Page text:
This week, Carson restated his belief that the pyramids were built by the biblical Joseph to store grain, and not by Egyptians to entomb their kings. He believes that Vladimir Putin, Ali Khamenei and Mahmoud Abbas attended school together in Moscow in 1968. He believes that Jews with firearms might have been able to stop the Holocaust, that he personally could stop a mass shooting, that the Earth was created in six days and that Osama bin Laden enjoyed Saudi protection after 9/11.

The Carson conundrum is not fully captured by a list of his eccentric beliefs, however. He also confounds the traditional demographics of US politics, in which national African American political figures are meant to be Democrats. Not only is Carson a Republican – he is a strong conservative on both social and economic issues, opposing abortion including in cases of rape and incest, and framing welfare programs as a scheme to breed dependence and win votes.

He has visited the riot zones of Ferguson and Baltimore but offered little compassion for black urban poor populations who feel oppressed by mostly white police forces.

Even Carson’s core appeal as a Christian evangelical is complicated by the fact that he is a lifelong adherent to a relatively small sect, the Seventh-Day Adventist church, whose celebration of the sabbath on Saturday instead of Sunday and denial of the doctrine of hell have drawn accusations of heresy from other mainstream Christian groups.

That last probably plays more strongly with the British audience; in the United States, Christian is as Christian does; Dr. Carson’s penchant for false witness and exclusionary, judgmental scorn are his own ad hoc iteration of faith, shot through with neurotic self-contradiction as it struggles to justify his self-centered pretense of humility. If one seeks strangeness about the SDA experience in general, it is a different phenomenon.

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Your Congress at War … With Itself … Again

Detail: Morning rises over the U.S. Capitol in Washington, D.C., 11 March 2014.  Photo by Mark Wilson/Getty Images.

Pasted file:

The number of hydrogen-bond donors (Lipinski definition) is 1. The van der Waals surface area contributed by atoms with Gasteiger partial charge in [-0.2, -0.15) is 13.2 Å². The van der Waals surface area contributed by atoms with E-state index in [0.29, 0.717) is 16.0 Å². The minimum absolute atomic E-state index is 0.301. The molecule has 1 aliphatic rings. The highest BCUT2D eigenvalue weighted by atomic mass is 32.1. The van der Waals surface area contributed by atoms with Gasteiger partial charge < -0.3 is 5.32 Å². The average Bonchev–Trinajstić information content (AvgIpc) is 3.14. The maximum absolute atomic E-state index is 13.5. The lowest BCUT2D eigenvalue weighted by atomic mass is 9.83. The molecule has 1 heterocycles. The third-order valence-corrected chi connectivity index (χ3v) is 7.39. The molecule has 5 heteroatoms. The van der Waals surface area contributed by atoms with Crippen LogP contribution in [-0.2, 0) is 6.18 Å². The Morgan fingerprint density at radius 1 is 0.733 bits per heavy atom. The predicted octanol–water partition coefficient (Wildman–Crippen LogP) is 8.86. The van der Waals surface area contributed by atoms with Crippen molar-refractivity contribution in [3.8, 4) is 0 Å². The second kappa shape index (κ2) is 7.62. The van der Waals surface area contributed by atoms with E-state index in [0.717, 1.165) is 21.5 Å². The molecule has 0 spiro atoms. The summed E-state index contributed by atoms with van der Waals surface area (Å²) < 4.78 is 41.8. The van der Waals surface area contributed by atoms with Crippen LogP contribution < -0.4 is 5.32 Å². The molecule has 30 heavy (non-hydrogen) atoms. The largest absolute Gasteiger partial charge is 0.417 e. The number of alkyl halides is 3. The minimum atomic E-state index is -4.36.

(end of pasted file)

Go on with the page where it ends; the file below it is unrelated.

The setup: Remember how Republicans used to denounce President Obama as a “king” and lamented his unprecedented executive power?

Can we try laying on thick? Remember how Republicans and Democrats alike handed President Bush what essentially amounted to perpetual war powers?

Now, remember: President Obama is currently operating in the Iraqi-Syrian theatre, against Daa’ish, under authority granted by the Authorization for Use of Military Force granted President Bush in 2001 to fight Al Qaeda in Afghanistan and, apparently, everyone else in Iraq.

We might also remember some back and forth in there about the fact that it is Congress who grants war powers to the president, yet it was also Congress who wanted President Obama to march down to Capitol Hill with a plan that satisfies their desire to send our troops to war.

So President Obama did just that. Well, at least, the marching down with a plan part.

And of course, Republicans are upset that he did so.

Steve Benen tries to explain an emerging, familiar theme―

In terms of the politics of the AUMF (Authorization for the Use of Military Force), the president’s language was not well received on Capitol Hill – many Democrats said the resolution, as written, is too broad and includes too few restrictions, while most Republicans said it’s too narrow and includes too many restrictions. Sen. Orrin Hatch (R-Utah), demonstrating his trademark wit, called the proposed language “utterly stupid.”